“The implication of Ford’s response is outrageous, essentially telling its own customers, ‘Yes, your car may catch fire in the middle of the night or while you’re away, so park it somewhere that will be a good place to have it engulfed in flames.’ How far from one’s home is a ‘safe’ distance to have a vehicle fire, exactly?” Berman said.

A Free Press reader suggested that Ford acquire the “Blazer” nameplate from GM, arguing it would be better suited for the Expedition or Navigator.

Ford’s Mexican-made Mustang

The Free Press also reported on a lawsuit involving Ford’s Mexican-made electric Mustangs. Farley says electric vehicles represent Ford’s future.

From the Free Press:

Three owners of the 2021-22 Mustang Mach-E have filed a federal lawsuit against Ford Motor Co., claiming the Dearborn automaker has known of a design flaw in its popular electric vehicles that causes them to lose power while driving down the road — and has not figured out how to fix the problem. 

“Companies go through recalls all the time,” lawyer Aashish Desai of the Desai Law Firm in Costa Mesa, California, told the Free Press.

“But when you have damages that affect a safety issue and the company doesn’t appear to have a solution, then you get into a problem that nobody wants to drive around a car that may stop working while they’re driving,” he said. “I’m shocked they still have these cars out on the road.”

Finally, Ford last week ordered a recall and a stop sale on 100,689 vehicles outfitted with the company’s 2.5-liter hybrid or plug-in hybrid powertrain because of engine fire reports. The impacted vehicles are the Escape, the Lincoln Corsair, and the Maverick pickup truck.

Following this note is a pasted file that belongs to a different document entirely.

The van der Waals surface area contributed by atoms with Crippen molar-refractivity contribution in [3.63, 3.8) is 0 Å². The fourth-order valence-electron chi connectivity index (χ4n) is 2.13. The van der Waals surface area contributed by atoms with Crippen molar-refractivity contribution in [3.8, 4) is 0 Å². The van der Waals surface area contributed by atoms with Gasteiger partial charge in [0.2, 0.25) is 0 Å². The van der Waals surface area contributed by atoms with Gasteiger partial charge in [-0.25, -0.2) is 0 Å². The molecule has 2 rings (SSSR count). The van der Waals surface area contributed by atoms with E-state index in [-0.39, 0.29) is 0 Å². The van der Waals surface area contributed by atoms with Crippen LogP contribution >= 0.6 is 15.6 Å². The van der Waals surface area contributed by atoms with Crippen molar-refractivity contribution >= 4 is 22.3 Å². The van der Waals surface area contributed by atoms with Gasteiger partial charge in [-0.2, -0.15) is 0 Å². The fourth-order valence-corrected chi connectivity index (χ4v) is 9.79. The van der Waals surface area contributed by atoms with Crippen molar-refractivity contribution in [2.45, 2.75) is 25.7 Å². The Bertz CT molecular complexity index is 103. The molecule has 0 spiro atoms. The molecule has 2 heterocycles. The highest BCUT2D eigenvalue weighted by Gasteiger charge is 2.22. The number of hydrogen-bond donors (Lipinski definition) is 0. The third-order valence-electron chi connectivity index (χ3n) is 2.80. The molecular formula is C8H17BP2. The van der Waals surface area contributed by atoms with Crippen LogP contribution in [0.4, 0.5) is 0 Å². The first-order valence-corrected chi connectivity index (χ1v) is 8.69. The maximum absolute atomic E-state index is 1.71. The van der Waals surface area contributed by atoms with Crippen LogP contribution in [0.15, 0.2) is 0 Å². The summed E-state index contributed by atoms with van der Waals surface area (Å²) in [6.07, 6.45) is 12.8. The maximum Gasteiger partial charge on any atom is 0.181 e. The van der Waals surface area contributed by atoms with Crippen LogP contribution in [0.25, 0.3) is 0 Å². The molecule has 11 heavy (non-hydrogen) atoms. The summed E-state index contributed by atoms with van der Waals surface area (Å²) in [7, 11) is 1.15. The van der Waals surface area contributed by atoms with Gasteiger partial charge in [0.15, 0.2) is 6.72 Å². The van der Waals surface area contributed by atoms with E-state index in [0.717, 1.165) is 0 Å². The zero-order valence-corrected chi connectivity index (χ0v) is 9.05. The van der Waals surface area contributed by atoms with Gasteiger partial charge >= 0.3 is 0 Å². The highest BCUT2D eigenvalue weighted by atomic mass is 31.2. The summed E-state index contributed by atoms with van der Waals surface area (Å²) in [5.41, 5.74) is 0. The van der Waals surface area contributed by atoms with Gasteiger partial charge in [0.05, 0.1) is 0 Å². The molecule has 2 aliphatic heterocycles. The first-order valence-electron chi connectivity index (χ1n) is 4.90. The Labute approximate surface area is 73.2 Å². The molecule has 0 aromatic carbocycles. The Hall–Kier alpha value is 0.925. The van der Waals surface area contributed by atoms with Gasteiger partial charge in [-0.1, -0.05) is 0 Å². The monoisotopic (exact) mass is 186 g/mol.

Carscoops July 14, 2022

Ford’s lawyers have other issues to deal with. The National Highway Traffic Safety Commission is investigating reports of “catastrophic engine failure” with Ford’s 2021 Bronco. Ford also has notified regulators that its four-door 2021-22 Ford Bronco may have a defective child safety lock on the passenger side of the back seat, allowing young children to open the door from the inside.

Ford must also address a 95-page nationwide class action complaint filed in federal court in San Francisco asserting that airbags with a defective product design were installed in “tens of millions” of cars made by Ford, General Motors, Audi and Volkswagen and allegedly have a “dangerous propensity to rupture and eject metal shrapnel” into the vehicle.

It seems obvious to me that Ford’s quality control problems are far more serious than Wall Street appreciates, or the buying public realizes.

Croley and his colleagues have their work cut out for them. I’m exhausted just reading about last week’s lawsuits.